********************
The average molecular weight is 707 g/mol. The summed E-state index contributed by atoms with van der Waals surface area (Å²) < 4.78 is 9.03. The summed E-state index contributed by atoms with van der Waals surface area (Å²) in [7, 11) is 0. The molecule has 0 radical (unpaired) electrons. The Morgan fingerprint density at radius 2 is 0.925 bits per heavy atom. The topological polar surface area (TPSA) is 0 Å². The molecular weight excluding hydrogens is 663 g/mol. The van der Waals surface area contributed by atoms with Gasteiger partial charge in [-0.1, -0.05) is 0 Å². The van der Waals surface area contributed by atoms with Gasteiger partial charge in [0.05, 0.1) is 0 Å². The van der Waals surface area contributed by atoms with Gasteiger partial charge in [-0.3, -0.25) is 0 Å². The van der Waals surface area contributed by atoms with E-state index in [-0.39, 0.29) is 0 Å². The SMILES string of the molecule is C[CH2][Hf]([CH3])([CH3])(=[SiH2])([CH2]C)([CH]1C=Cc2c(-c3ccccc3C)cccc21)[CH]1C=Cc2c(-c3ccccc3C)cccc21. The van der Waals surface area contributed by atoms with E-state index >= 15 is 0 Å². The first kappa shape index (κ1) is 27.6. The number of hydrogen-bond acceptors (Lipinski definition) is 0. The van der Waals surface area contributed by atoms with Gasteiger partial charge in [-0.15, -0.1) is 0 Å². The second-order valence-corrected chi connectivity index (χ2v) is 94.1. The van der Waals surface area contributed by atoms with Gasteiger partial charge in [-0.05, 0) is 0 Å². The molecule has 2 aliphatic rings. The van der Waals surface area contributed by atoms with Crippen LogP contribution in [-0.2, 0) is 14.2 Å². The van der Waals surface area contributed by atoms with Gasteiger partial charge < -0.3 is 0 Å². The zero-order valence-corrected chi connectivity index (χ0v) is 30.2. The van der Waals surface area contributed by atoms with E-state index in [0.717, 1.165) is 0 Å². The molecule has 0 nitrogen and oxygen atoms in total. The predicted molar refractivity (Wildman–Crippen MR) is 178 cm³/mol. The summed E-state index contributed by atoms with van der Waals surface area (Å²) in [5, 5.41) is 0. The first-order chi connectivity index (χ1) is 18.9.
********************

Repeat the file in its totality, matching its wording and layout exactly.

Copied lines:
The average molecular weight is 707 g/mol. The summed E-state index contributed by atoms with van der Waals surface area (Å²) < 4.78 is 9.03. The summed E-state index contributed by atoms with van der Waals surface area (Å²) in [7, 11) is 0. The molecule has 0 radical (unpaired) electrons. The Morgan fingerprint density at radius 2 is 0.925 bits per heavy atom. The topological polar surface area (TPSA) is 0 Å². The molecular weight excluding hydrogens is 663 g/mol. The van der Waals surface area contributed by atoms with Gasteiger partial charge in [-0.1, -0.05) is 0 Å². The van der Waals surface area contributed by atoms with Gasteiger partial charge in [0.05, 0.1) is 0 Å². The van der Waals surface area contributed by atoms with Gasteiger partial charge in [-0.3, -0.25) is 0 Å². The van der Waals surface area contributed by atoms with E-state index in [-0.39, 0.29) is 0 Å². The SMILES string of the molecule is C[CH2][Hf]([CH3])([CH3])(=[SiH2])([CH2]C)([CH]1C=Cc2c(-c3ccccc3C)cccc21)[CH]1C=Cc2c(-c3ccccc3C)cccc21. The van der Waals surface area contributed by atoms with E-state index >= 15 is 0 Å². The first kappa shape index (κ1) is 27.6. The number of hydrogen-bond acceptors (Lipinski definition) is 0. The van der Waals surface area contributed by atoms with Gasteiger partial charge in [-0.15, -0.1) is 0 Å². The second-order valence-corrected chi connectivity index (χ2v) is 94.1. The van der Waals surface area contributed by atoms with Gasteiger partial charge in [-0.05, 0) is 0 Å². The molecule has 2 aliphatic rings. The van der Waals surface area contributed by atoms with Crippen LogP contribution in [-0.2, 0) is 14.2 Å². The van der Waals surface area contributed by atoms with Gasteiger partial charge < -0.3 is 0 Å². The zero-order valence-corrected chi connectivity index (χ0v) is 30.2. The van der Waals surface area contributed by atoms with E-state index in [0.717, 1.165) is 0 Å². The molecule has 0 nitrogen and oxygen atoms in total. The predicted molar refractivity (Wildman–Crippen MR) is 178 cm³/mol. The summed E-state index contributed by atoms with van der Waals surface area (Å²) in [5, 5.41) is 0. The first-order chi connectivity index (χ1) is 18.9.